Japanese Prefecture Hires Ninjas To Promote Tourism

Why Is This Important?

Because being a ninja was on every boy’s bucket list.

Long Story Short

Japan’s Aichi prefecture is hiring six people to be real, live ninjas. The job is more about performance art than stealthy killing, as their intent is to promote so-called “warlord tourism.”

Long Story

There was always something about ninjas (or their mythology, at least) that appealed to boys growing up. Samurai, though pretty badass, were stuffy, ceremonial and code-driven. Ninjas, on the other hand, were anti-establishment, did cool karate moves and skulked around in cool black pajamas (again, the mythology). While being an actual ninja was always impossible for anyone alive today given, y’know, the endless forward march of time, that’s changing: If you’re willing to move to Aichi prefecture, Japan, you can get a job as a bonafide ninja.

According to materials translated by the BBC, Aichi is looking to capitalize on something called “warlord tourism,” or the western cultural fascination with Japan’s feudal past. Fortunately (or unfortunately, if you’re a certain kind of weirdo), the position relies less on your ability to gut someone with a ninjatō than your capacity for performing sweet backflips on stage. The ninjas will be part of a PR team, and will be so western-focused that an understanding of the Japanese language is preferred, but not required.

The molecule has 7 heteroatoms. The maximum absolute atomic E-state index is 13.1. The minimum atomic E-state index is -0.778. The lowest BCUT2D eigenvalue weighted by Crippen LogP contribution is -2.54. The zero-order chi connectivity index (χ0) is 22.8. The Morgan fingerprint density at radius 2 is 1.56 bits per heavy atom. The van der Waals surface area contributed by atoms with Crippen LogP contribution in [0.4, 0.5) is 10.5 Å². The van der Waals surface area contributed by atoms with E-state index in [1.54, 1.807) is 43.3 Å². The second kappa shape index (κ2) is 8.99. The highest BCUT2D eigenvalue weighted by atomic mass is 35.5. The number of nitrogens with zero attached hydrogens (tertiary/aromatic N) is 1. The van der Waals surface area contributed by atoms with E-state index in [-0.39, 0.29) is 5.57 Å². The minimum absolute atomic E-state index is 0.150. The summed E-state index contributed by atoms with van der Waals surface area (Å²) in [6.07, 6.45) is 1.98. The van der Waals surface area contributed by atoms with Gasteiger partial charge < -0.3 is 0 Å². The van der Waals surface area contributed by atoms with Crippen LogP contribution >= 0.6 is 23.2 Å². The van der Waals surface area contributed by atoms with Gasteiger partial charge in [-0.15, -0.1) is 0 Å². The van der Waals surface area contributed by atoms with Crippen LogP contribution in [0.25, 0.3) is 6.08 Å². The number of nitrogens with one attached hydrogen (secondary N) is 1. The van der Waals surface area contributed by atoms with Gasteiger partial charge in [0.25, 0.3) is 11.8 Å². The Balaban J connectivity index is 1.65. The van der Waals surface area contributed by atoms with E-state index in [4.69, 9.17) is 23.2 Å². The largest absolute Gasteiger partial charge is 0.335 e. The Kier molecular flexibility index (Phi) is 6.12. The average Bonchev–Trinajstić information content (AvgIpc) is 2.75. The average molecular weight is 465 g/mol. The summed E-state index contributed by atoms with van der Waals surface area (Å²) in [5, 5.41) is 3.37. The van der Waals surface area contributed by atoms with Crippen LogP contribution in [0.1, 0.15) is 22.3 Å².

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ichi is hiring six ninjas, and applications close a week from now on March 22. If selected, you’ll be trained and ready to go by the end of April. The BBC translates the pay as $1,600 per month. That’s not a lot, but I’m assuming housing is covered, and the cost of living in rural Japan is probably manageable. Anyone 18 or over can apply, but applicants must love history and tourism, and acrobatic experience is strongly preferred. The work will largely be hospitality-related, assisting tourists with the ninja experience, making media appearances, etc.

“Our ninjas also have to be good at talking to promote tourism, although ninjas are basically required to be secretive,” said Satoshi Adachi of the prefectural government’s tourism promotion unit.
It’s not what most of us hoped for when we were 10, but it’s still totally worth it to be able to put “ninja” on your resume.

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